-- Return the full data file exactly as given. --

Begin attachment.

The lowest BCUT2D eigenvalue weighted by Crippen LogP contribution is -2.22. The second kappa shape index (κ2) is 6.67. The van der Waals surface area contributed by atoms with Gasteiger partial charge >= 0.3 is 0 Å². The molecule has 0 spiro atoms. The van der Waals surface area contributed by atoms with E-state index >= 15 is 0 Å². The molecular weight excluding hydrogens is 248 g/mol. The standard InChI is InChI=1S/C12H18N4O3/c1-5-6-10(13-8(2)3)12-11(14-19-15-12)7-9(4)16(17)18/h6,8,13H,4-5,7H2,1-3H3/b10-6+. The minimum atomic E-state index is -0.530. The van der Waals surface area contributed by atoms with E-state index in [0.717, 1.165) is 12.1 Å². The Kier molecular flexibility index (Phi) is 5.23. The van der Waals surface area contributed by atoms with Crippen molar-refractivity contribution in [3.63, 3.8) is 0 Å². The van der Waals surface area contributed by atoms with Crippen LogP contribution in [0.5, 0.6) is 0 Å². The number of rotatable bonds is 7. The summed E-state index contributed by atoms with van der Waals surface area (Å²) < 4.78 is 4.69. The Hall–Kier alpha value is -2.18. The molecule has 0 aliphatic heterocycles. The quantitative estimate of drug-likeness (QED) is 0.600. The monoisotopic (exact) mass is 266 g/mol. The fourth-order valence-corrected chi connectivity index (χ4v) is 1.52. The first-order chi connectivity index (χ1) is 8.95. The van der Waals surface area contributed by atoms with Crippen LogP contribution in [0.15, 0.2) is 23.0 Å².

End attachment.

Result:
The lowest BCUT2D eigenvalue weighted by Crippen LogP contribution is -2.22. The second kappa shape index (κ2) is 6.67. The van der Waals surface area contributed by atoms with Gasteiger partial charge >= 0.3 is 0 Å². The molecule has 0 spiro atoms. The van der Waals surface area contributed by atoms with E-state index >= 15 is 0 Å². The molecular weight excluding hydrogens is 248 g/mol. The standard InChI is InChI=1S/C12H18N4O3/c1-5-6-10(13-8(2)3)12-11(14-19-15-12)7-9(4)16(17)18/h6,8,13H,4-5,7H2,1-3H3/b10-6+. The minimum atomic E-state index is -0.530. The van der Waals surface area contributed by atoms with E-state index in [0.717, 1.165) is 12.1 Å². The Kier molecular flexibility index (Phi) is 5.23. The van der Waals surface area contributed by atoms with Crippen molar-refractivity contribution in [3.63, 3.8) is 0 Å². The van der Waals surface area contributed by atoms with Crippen LogP contribution in [0.5, 0.6) is 0 Å². The number of rotatable bonds is 7. The summed E-state index contributed by atoms with van der Waals surface area (Å²) < 4.78 is 4.69. The Hall–Kier alpha value is -2.18. The molecule has 0 aliphatic heterocycles. The quantitative estimate of drug-likeness (QED) is 0.600. The monoisotopic (exact) mass is 266 g/mol. The fourth-order valence-corrected chi connectivity index (χ4v) is 1.52. The first-order chi connectivity index (χ1) is 8.95. The van der Waals surface area contributed by atoms with Crippen LogP contribution in [0.15, 0.2) is 23.0 Å².